To assess the optimum management strategy for women with minor cervical cytological abnormalities (atypical squamous cells of undetermined significance - ASCUS or low-grade squamous intra-epithelial lesions - LSIL) at primary screening in the absence of HPV (human papillomavirus) DNA test.
We searched the following electronic databases: Cochrane Central Register of Controlled Trials (CENTRAL Issue 4, 2016), MEDLINE (1946 to April week 2 2016) and Embase (1980 to 2016 week 16).
We included randomised controlled trials (RCTs) comparing immediate colposcopy to cytological surveillance in women with atypical squamous cells of undetermined significance (ASCUS/borderline) or low-grade squamous intra-epithelial lesions (LSIL/mild dyskaryosis).
The primary outcome measure studied was the occurrence of cervical intra-epithelial neoplasia (CIN). The secondary outcome measures studied included default rate, clinically significant anxiety and depression, and other self-reported adverse effects.
We classified studies according to period of surveillance, at 6, 12, 24 or 36 months, as well as at 18 months, excluding a possible exit-examination. We calculated pooled risk ratios (RR) and 95% confidence intervals (CI) using a random-effects model with inverse variance weighting. Inter-study heterogeneity was assessed with I2 statistics.
We identified five RCTs with 11,466 participants that fulfilled the inclusion criteria. There were 18 cases of invasive cervical cancer, seven in the immediate colposcopy and 11 in the cytological surveillance groups, respectively. Although immediate colposcopy detects CIN2+ and CIN3+ earlier than cytology, the differences were no longer observed at 24 months (CIN2+: 3 studies, 4331 women; 17.9% versus 18.3%, RR 1.14, CI 0.66 to 1.97; CIN3+: 3 studies, 4331 women; 10.3% versus 11.9%, RR 1.02, CI 0.53 to 1.97). The inter-study heterogeneity was considerable (I2 greater than 90%). Furthermore, the inclusion of the results of the exit examinations at 24 months, which could inflate the CIN detection rate of cytological surveillance, may have led to study design-derived bias; we therefore considered the evidence to be of low quality.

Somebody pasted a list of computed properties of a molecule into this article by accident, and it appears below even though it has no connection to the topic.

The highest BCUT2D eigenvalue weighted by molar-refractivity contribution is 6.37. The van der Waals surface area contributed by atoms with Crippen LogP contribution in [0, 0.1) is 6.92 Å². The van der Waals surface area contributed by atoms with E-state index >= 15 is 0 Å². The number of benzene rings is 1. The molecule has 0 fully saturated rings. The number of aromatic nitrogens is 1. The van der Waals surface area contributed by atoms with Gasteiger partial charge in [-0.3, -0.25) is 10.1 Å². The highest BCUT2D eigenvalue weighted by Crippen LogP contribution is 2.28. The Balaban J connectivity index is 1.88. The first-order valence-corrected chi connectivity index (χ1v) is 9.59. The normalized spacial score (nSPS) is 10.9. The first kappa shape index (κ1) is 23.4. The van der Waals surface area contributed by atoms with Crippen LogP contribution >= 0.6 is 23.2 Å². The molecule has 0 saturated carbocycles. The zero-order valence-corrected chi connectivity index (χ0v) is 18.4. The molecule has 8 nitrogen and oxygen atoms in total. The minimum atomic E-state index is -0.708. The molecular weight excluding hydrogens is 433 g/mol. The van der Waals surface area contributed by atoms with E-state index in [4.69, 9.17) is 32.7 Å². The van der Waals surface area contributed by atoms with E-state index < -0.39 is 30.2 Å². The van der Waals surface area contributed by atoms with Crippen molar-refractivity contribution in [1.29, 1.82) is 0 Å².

When we excluded the exit examination, the detection rate of high-grade lesions at the 18-month follow-up was higher after immediate colposcopy (CIN2+: 2 studies, 4028 women; 14.3% versus 10.1%, RR 1.50, CI 1.12 to 2.01; CIN3+: 2 studies, 4028 women, 7.8% versus 6.9%, RR 1.24, CI 0.77 to 1.98) both had substantial inter-study heterogeneity (I2 greater than 60%) and we considered the evidence to be of moderate quality).
The meta-analysis revealed that immediate referral to colposcopy significantly increased the detection of clinically insignificant cervical abnormalities, as opposed to repeat cytology after 24 months of surveillance (occurrence of koilocytosis: 2 studies, 656 women; 32% versus 21%, RR 1.49, 95% CI 1.17 to 1.90; moderate-quality evidence) incidence of any CIN: 2 studies, 656 women; 64% versus 32%, RR 2.02, 95% CI 1.33 to 3.08, low-quality evidence; incidence of CIN1: 2 studies, 656 women; 21% versus 8%, RR 2.58, 95% CI 1.69 to 3.94, moderate-quality evidence).
Due to differences in trial designs and settings, there was large variation in default rates between the included studies. The risk for default was higher for the repeat cytology group, with a four-fold increase at 6 months, a six-fold at 12 and a 19-fold at 24 months (6 months: 3 studies, 5117 women; 6.3% versus 13.3%, RR 3.85, 95% CI 1.27 to 11.63, moderate-quality evidence; 12 months: 3 studies, 5115 women; 6.3% versus 14.8%, RR 6.39, 95% CI 1.49 to 29.29, moderate-quality evidence; 24 months: 3 studies, 4331 women; 0.9% versus 16.1%, RR 19.1, 95% CI 9.02 to 40.43, moderate-quality evidence).